CONOR MCKEE WAS shot dead in his north Belfast home two weeks ago tonight.
The 31-year-old father was found at his Glenpark Street home by his mother. He had been shot a number of times with a shotgun.
Tonight police are returning to the scene as part of continuing efforts to gather as much information about the shooting as possible.
The officer leading the investigation, Detective Chief Inspector Justyn Galloway, said the investigation was progressing:
We have had a very positive response from Conor’s friends who have come forward with information after our appeal immediately after his murder. In addition, a person who phoned police shortly after Conor was shot has been identified and spoken to.
“Our enquiries in the local community have established that Conor was seen in the area of Oldpark Road between 5pm and 6pm on the evening of Thursday 7 January. We believe he was shot in his home at Glenpark Street at 6.15pm.
“I am appealing to anyone who saw Conor walking from the Oldpark area back to Glenpark Street between 6pm and 6.15pm, either on his own or with someone, to contact us.
“I am also appealing to anyone who saw a man in the entry beside Conor’s home at 5 Glenpark Street around this time. He was wearing a dark coloured hoodie with a front pocket open at both ends and other dark clothing. He was of medium build, between 5ft 7ins – 5ft 9ins tall and was wearing the hood up.”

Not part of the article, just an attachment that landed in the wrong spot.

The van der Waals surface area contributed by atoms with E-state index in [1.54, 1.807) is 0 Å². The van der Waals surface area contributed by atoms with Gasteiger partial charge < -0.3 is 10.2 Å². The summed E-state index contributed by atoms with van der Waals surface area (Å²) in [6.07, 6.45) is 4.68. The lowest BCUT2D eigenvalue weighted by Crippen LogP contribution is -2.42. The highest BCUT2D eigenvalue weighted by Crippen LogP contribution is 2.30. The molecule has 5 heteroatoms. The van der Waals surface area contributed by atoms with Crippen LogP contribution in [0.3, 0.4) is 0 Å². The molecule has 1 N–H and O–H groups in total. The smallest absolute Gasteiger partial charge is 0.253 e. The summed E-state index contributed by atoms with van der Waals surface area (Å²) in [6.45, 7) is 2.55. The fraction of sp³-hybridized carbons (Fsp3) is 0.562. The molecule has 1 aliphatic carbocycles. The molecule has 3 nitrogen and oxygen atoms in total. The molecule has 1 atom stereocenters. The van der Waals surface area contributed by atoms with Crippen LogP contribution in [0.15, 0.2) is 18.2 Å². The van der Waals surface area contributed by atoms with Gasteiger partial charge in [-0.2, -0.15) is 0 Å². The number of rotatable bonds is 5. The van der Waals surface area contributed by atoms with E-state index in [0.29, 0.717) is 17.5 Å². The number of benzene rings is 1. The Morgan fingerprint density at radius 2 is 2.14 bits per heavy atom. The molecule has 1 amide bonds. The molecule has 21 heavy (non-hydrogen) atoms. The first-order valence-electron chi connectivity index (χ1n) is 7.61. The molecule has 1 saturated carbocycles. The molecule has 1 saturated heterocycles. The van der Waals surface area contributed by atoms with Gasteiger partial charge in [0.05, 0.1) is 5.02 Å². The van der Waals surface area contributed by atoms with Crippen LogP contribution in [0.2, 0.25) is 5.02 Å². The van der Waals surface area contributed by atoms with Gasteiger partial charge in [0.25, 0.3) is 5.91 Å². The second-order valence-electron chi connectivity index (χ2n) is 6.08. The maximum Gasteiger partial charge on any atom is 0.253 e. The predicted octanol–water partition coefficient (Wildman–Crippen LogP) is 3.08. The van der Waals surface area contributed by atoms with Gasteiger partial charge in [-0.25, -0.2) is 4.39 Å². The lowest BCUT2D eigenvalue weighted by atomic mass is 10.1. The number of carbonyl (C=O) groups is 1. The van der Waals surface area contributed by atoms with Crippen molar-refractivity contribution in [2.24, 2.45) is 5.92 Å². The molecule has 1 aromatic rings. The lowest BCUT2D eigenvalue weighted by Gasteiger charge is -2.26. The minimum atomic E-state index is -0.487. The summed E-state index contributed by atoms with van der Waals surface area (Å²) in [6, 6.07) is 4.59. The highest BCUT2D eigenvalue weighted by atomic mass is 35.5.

‘The drug issue will not be resolved down the barrel of a gun’
In the first two weeks of the investigation by the Serious Crime Branch, detectives have interviewed more than 100 witnesses, visited over 250 homes, conducted four searches and two people who were arrested remain on bail pending further enquiries.
Galloway continued: “Our enquiries to date indicate that this was a drug related murder. From previous experience, such an assessment can cause people to regard the killing as in some way acceptable or inevitable.
This is a mistake and, I believe, dangerous perspective for people to adopt. Drugs are wrecking lives in our community. The way to deal with the issue is through a co-ordinated, multi-agency approach involving health, education and law enforcement working alongside individuals, families and communities. It will not be resolved down the barrel of a gun.
“Our enquiries to date and the intelligence picture at my disposal have combined to make a number of main lines of enquiry in Conor’s murder. These include the involvement of paramilitaries and individuals linked to organised crime.
“I have no doubt this assessment will prompt various reactions in the community but it is important to be clear that police remain open to all lines of enquiry and we will go where the evidence takes us.
Just because Conor was involved in drugs does not mean the Police Service will walk away from what happened to him, or his mum, his dad, his partner and their children.
We are committed to bringing the persons responsible before a court; we are committed to taking the weapon used off the streets so that it cannot be used again.
“The reality is, however, that we cannot do this alone. We need the help of the community. We need people who saw something, who know something, to come forward and get that information to the police. We will play our part, if people decide to help Conor, his family and, ultimately, themselves.”
Anyone with information can contact detectives at Musgrave police station on the non-emergency 101 number or provide information anonymously to the independent charity Crimestoppers on 0800 555 111.